Extreme Skier Matilda Rapaport Dies In Avalanche While Filming Ubisoft Video Game ‘Steep’ In Chile

Thirty-year-old extreme skier Matilda Rapaport died in a hospital on Monday after an avalanche accident in the Andes Mountains in Chile, where she was filming parts for a Ubisoft video game called Steep.

Matilda Rapaport, the Swedish champion skier, left Sweden last week and headed to Chile to get some filming done for Ubisoft’s forthcoming Steep — a video game about extreme sports. Rapaport was skiing through the Andes Mountains near the Chilean capital of Santiago on Thursday when a major snowstorm that occurred prior to the film shoot caused an avalanche. Rapaport was buried beneath the snow so badly that it took rescuers a “lengthy” amount of time before they could find her, reports Powder.

Adios Sweden, Chilean mountains here I come ????????????

A photo posted by Matilda Rapaport (@matildarapaport) on

By the time rescue efforts managed to find and dig her out, Matilda Rapaport was unconscious and in bad shape. She spent the weekend in a coma in a Chilean hospital before succumbing to her injuries Monday. According to reports, being buried beneath the snow for an extended period of time caused Matilda to suffer from oxygen deprivation and brain damage, which ultimately led to her untimely death.

A spokesperson for Redbull, who sponsored Matilda, released a statement today confirming the champion skier’s death.

“Matilda was an extraordinary athlete, traveling the world to find her passion, ride steep terrain and share her bright smile.”

This was not the first avalanche accident that Matilda Rapaport had been in during her tenure as an extreme skier. In 2014, while filming in Alaska for a freeski movie she was apart of, Rapaport was caught in an avalanche that pulled her down the mountain and partially buried her. Matilda discussed the accident in an episode of Redbull’s online video series A Skier Knows. When asked what made her click her skis on again after the terrifying incident in 2014, Rapaport she said simply that despite the bad memories of the avalanche, she came back to the sport she loved in order to make more good memories that would outweigh the bad.

Matilda had taken part in a number of freeski movies and was no stranger to being filmed while racing down a mountain. Included in her film repertoire are three acclaimed all-women productions — Shades of Winter, Pure, and Between.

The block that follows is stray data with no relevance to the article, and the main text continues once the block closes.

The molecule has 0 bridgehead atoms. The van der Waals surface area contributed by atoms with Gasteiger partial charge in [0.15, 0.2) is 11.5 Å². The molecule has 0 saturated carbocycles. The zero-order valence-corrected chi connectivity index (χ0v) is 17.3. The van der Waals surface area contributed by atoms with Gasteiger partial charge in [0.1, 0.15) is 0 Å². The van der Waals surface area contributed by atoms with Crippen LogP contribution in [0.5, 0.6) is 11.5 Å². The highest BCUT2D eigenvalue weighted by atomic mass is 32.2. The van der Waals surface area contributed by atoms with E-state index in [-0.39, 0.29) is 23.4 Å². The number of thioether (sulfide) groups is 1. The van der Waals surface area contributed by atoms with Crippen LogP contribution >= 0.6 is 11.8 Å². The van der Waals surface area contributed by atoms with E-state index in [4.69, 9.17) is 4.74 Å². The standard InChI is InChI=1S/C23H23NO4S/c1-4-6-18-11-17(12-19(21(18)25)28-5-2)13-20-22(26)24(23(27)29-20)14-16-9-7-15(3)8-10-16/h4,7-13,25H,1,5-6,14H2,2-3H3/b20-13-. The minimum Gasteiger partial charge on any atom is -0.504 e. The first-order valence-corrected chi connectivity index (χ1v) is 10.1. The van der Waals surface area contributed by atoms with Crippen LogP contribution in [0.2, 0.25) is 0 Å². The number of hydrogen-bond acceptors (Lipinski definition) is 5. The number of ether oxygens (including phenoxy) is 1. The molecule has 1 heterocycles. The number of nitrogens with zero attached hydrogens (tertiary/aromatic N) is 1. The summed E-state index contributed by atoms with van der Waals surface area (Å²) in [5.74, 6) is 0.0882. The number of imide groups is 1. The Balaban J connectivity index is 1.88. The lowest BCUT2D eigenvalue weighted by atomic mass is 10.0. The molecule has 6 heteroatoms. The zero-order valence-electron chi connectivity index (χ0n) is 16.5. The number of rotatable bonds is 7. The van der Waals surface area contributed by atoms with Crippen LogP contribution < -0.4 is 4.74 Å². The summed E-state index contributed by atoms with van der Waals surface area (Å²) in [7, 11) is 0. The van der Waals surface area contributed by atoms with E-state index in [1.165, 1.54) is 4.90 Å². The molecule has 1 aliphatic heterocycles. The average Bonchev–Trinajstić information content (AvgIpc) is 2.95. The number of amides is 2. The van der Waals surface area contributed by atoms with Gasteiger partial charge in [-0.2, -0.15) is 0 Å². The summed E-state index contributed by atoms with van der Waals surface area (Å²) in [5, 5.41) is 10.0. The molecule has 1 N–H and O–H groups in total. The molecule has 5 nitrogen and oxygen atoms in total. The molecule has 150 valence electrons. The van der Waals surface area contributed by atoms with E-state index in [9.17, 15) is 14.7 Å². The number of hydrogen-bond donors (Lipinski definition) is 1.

Just days before her death, Rapaport was posted numerous photos and videos to Instagram of the beautiful, snow-covered countryside in Farrellones, Chili, where she would soon begin filming for Ubisoft’s Steep.

Arrived just in time for some fresh snow! #Chile #peakperformance

A photo posted by Matilda Rapaport (@matildarapaport) on

Following her death, Ubisoft also released a statement regarding the passing of Matilda Rapaport.

“Matilda’s courage, passion, and desire to share the sport she loved with the world served as an inspiration for other athletes and for us all. This tragic accident has deeply touched us. Our hearts and prayers go out to her husband and her wider family at this difficult time.”

Matilda Rapaport was born in Stockholm, Sweden, where she learned to ski at an early age and eventually got into alpine ski racing, where she excelled. While attending the Stockholm School of Economics at 20-years-old, she bought her first pair of fat skis and began big mountain skiing, which Matilda found she absolutely loved. She competed in the Freeride World Tour, and was ranked top-tier before winning the Scandinavian Big Mountain Championships in 2011. In 2013, she won the Freeride World Tour’s Xtreme Verbier, the “world’s most prestigious and hardest freeride competition,” according to International Business Times, which she entered as a wildcard.

Just a few months before her tragic death, Matilda married Swedish World Cup skier Mattias Hargin in the early summer of 2016.

Matilda Rapaport is survived by husband Mattias Hargin and many family members.

[Photo by Pascal Le Segretain/Getty Images]